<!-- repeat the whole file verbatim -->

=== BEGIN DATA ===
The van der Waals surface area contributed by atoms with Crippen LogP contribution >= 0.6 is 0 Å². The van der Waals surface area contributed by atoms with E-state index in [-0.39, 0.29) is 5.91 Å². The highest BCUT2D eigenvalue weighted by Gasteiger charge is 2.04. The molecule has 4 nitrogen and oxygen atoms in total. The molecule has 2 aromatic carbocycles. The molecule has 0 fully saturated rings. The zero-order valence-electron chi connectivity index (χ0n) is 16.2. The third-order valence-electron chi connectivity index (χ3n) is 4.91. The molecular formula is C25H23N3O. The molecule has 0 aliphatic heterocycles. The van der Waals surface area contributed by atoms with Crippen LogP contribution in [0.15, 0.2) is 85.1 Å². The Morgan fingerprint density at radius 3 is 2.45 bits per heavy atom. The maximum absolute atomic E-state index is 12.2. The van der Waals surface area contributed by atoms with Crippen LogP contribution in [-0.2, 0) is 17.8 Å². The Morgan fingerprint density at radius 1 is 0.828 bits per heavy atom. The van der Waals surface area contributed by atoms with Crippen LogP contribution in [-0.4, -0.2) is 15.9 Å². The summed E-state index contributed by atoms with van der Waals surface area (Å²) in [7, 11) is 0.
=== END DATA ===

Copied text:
The van der Waals surface area contributed by atoms with Crippen LogP contribution >= 0.6 is 0 Å². The van der Waals surface area contributed by atoms with E-state index in [-0.39, 0.29) is 5.91 Å². The highest BCUT2D eigenvalue weighted by Gasteiger charge is 2.04. The molecule has 4 nitrogen and oxygen atoms in total. The molecule has 2 aromatic carbocycles. The molecule has 0 fully saturated rings. The zero-order valence-electron chi connectivity index (χ0n) is 16.2. The third-order valence-electron chi connectivity index (χ3n) is 4.91. The molecular formula is C25H23N3O. The molecule has 0 aliphatic heterocycles. The van der Waals surface area contributed by atoms with Crippen LogP contribution in [0.15, 0.2) is 85.1 Å². The Morgan fingerprint density at radius 3 is 2.45 bits per heavy atom. The maximum absolute atomic E-state index is 12.2. The van der Waals surface area contributed by atoms with Crippen LogP contribution in [-0.2, 0) is 17.8 Å². The Morgan fingerprint density at radius 1 is 0.828 bits per heavy atom. The van der Waals surface area contributed by atoms with Crippen LogP contribution in [-0.4, -0.2) is 15.9 Å². The summed E-state index contributed by atoms with van der Waals surface area (Å²) in [7, 11) is 0.